Blogs

Section 162(m) Final Regulations

Employee Benefits Blog
January 6, 2021

On December 18, 2020, the Internal Revenue Service (IRS) released final regulations (the “Final Regulations”) under Section 162(m) of the Internal Revenue Code, as amended by the Tax Cuts and Jobs Act of 2017 (“TCJA”).   Section 162(m) generally limits the deductibility of compensation paid in any tax year to “covered employees” of a publicly held corporation to $1 million.

The TCJA made several significant amendments to Code Section 162(m) including eliminating the qualified performance based compensation exception and expanding the scope of Section 162(m)’s coverage.

The Final Regulations retain the basic approach of the proposed regulations issued in 2019 (the “Proposed Regulations”), with certain clarifications and changes noted below.  (see here for study discussing the Proposed Regulations).

Publicly Held Corporation.

Consistent with the Proposed Regulations, the Final Regulations provide that, for ease of administration, a corporation is a publicly held corporation if, as of the last day of its taxable year, its securities are required to be registered under section 12 of the Securities Exchange Act of 1934 (the “Exchange Act”) or it is required to file reports under section 15(d) of the Exchange Act.  The Final Regulations clarify that compensation paid by a non-publicly held member of an affiliated group to a covered employee of two or more members of the affiliated group will be prorated for purposes of allocating the deduction among the publicly held members of which the employee is a covered employee.

Distributive Share of Partnership Deduction.

The Final Regulations clarify that a publicly held corporation holding a partnership interest must aggregate its distributive partnership share of any compensation payments with any other allowable deduction.  The Proposed Regulations had provided that this rule applied to any deduction for a taxable year ending on or after December 20, 2019 with an exclusion for any compensation paid pursuant to a written binding contract in effect on December 20, 2019 and not materially modified after such date.  The Final Regulations extend the effective date to apply only to compensation paid by the partnership after December 18, 2020 provided that such payments are made pursuant to written binding contract in effect on December 19, 2019 that is not materially modified thereafter.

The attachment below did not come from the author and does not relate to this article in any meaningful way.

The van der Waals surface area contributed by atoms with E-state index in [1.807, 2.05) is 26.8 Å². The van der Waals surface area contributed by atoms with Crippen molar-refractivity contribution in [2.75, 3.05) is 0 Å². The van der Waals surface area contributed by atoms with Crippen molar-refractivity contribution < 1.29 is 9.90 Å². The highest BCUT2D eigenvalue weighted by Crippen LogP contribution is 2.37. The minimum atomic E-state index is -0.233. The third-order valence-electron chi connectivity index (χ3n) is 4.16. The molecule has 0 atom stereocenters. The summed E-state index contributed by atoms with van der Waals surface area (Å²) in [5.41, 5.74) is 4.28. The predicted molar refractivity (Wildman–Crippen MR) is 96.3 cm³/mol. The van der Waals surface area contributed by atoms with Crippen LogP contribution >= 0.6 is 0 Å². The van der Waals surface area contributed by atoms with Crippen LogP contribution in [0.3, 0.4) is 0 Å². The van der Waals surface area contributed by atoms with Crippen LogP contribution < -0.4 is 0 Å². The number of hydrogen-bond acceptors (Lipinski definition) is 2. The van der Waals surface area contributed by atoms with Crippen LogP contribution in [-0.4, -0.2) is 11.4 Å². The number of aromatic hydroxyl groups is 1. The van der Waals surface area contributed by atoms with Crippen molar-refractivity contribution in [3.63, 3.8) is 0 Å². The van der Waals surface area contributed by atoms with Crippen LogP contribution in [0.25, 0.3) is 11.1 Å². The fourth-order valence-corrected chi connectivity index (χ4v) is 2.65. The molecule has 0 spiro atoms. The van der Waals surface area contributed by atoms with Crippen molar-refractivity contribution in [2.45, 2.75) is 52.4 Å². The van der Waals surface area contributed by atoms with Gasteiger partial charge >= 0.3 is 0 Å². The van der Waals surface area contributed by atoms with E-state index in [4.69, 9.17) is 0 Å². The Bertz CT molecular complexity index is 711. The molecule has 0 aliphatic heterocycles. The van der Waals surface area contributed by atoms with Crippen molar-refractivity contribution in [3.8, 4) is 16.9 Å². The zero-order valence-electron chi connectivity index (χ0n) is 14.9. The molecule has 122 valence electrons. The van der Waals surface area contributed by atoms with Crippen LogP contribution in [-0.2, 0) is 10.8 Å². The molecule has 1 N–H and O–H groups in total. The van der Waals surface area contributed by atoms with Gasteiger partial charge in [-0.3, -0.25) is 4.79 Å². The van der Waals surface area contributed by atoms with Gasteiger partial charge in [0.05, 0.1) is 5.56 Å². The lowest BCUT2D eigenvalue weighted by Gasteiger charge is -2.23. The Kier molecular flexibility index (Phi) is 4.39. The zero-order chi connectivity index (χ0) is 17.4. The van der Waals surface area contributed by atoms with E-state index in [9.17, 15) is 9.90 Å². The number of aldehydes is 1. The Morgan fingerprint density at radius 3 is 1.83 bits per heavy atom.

Post-IPO Relief Eliminated.

The Proposed Regulations eliminated the exemption from the $1 million deduction limit for compensation paid by publicly held corporations following the initial public offering for a limited period of time after the corporation became publicly held.  The Final Regulations retain the elimination of that special transition relief and clarify that a subsidiary may rely on the transition relief if it became a separate publicly held corporation on or before December 20, 2019.

Grandfather Rule- Negative Discretion.

The Final Regulations do not extend grandfathered protection (i.e., exemption for compensation payable pursuant to written binding contract in effect on November 2, 2017) to arrangements that include the employer’s ability to reduce the amount payable pursuant to its reservation of negative discretion.  As an example, if an employer had a right to discontinue contributions to an account balance plan on ‎November 2, 2017, or a later date, then the grandfathered protection only applies to the account ‎balance as of the date such contributions could have been discontinued. ‎

Grandfathered Arrangements Subject to Clawback or Forfeiture.

For purposes of the grandfather rule, the Proposed Regulations provided that if a corporation is obligated or has discretion to recover compensation (i.e., clawback) solely upon the future occurrence of a condition that is outside of the corporation’s control, the recovery right will be disregarded for purposes of determining the grandfathered amount.  However, the Proposed Regulations provided that if that condition occurs, only the amount of compensation the corporation is required to pay under applicable law would remain grandfathered.  Recognizing that a corporation’s right to recover compensation is a contractual right that is separate from the corporation’s binding obligation under the contract, the Final Regulations modified this rule to provide that the corporation’s recovery right does not affect the determination of the grandfathered amount, regardless of whether the corporation exercises its discretion to recover any compensation in the event the condition arises.

No Material Modification to Extended Stock Rights if 409A Rule Followed.

Under the Final Regulations, compensation that would be recognized upon the exercise of a grandfathered stock option or stock appreciation right will not lose its grandfathered status if the option’s or right’s exercise period is extended in compliance with Section 409A of the Internal Revenue Code.

Effective Dates.

The Final Regulations are generally applicable to tax years beginning on or after December 30, 2020.  Taxpayers can apply the Final Regulations to any tax year beginning after December 31, 2017 if applied in their entirety in a consistent manner to such tax year and all subsequent tax years.  The Final Regulations provide special effective dates for certain provisions including determining predecessor corporations, and determining whether a written binding contract exists with respect to account balance plans.

The post Section 162(m) Final Regulations appeared first on Employee Benefits.

Employee Benefits Blog

Visit our Employee Benefits Blog for the latest news and developments.

Visit the blog
RELATED SERVICES
RELATED NEWS & EVENTS